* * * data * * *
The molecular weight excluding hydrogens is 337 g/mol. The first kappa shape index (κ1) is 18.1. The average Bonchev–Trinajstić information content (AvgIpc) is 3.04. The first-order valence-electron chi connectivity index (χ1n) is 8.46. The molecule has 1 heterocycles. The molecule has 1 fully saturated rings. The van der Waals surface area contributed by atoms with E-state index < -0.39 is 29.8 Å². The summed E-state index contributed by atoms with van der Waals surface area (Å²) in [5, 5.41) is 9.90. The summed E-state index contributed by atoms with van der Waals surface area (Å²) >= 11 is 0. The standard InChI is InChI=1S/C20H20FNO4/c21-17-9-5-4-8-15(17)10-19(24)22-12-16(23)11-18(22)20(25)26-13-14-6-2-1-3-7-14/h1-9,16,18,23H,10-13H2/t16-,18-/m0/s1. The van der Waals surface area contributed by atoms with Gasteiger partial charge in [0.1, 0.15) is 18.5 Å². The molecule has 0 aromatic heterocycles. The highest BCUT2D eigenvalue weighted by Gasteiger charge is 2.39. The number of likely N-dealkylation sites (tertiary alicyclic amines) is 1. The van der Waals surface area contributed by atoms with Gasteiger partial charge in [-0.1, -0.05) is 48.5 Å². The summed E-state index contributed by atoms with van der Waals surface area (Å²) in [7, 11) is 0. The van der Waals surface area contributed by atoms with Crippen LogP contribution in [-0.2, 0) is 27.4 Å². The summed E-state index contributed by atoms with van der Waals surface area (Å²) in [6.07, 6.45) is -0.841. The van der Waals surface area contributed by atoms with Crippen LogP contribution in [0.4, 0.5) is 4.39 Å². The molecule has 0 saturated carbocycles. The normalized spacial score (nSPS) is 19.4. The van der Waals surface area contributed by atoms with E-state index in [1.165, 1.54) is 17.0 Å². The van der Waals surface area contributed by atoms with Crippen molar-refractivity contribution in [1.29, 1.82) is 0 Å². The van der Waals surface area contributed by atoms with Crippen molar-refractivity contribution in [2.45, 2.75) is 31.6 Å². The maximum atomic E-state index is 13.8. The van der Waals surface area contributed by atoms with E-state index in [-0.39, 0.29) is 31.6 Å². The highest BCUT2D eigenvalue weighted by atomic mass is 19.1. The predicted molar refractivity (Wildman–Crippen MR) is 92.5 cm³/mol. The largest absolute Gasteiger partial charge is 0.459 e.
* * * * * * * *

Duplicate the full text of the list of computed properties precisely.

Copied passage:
The molecular weight excluding hydrogens is 337 g/mol. The first kappa shape index (κ1) is 18.1. The average Bonchev–Trinajstić information content (AvgIpc) is 3.04. The first-order valence-electron chi connectivity index (χ1n) is 8.46. The molecule has 1 heterocycles. The molecule has 1 fully saturated rings. The van der Waals surface area contributed by atoms with E-state index < -0.39 is 29.8 Å². The summed E-state index contributed by atoms with van der Waals surface area (Å²) in [5, 5.41) is 9.90. The summed E-state index contributed by atoms with van der Waals surface area (Å²) >= 11 is 0. The standard InChI is InChI=1S/C20H20FNO4/c21-17-9-5-4-8-15(17)10-19(24)22-12-16(23)11-18(22)20(25)26-13-14-6-2-1-3-7-14/h1-9,16,18,23H,10-13H2/t16-,18-/m0/s1. The van der Waals surface area contributed by atoms with Gasteiger partial charge in [0.1, 0.15) is 18.5 Å². The molecule has 0 aromatic heterocycles. The highest BCUT2D eigenvalue weighted by Gasteiger charge is 2.39. The number of likely N-dealkylation sites (tertiary alicyclic amines) is 1. The van der Waals surface area contributed by atoms with Gasteiger partial charge in [-0.1, -0.05) is 48.5 Å². The summed E-state index contributed by atoms with van der Waals surface area (Å²) in [7, 11) is 0. The van der Waals surface area contributed by atoms with Crippen LogP contribution in [-0.2, 0) is 27.4 Å². The summed E-state index contributed by atoms with van der Waals surface area (Å²) in [6.07, 6.45) is -0.841. The van der Waals surface area contributed by atoms with Crippen LogP contribution in [0.4, 0.5) is 4.39 Å². The molecule has 0 saturated carbocycles. The normalized spacial score (nSPS) is 19.4. The van der Waals surface area contributed by atoms with E-state index in [1.165, 1.54) is 17.0 Å². The van der Waals surface area contributed by atoms with Crippen molar-refractivity contribution in [1.29, 1.82) is 0 Å². The van der Waals surface area contributed by atoms with Crippen molar-refractivity contribution in [2.45, 2.75) is 31.6 Å². The maximum atomic E-state index is 13.8. The van der Waals surface area contributed by atoms with E-state index in [-0.39, 0.29) is 31.6 Å². The highest BCUT2D eigenvalue weighted by atomic mass is 19.1. The predicted molar refractivity (Wildman–Crippen MR) is 92.5 cm³/mol. The largest absolute Gasteiger partial charge is 0.459 e.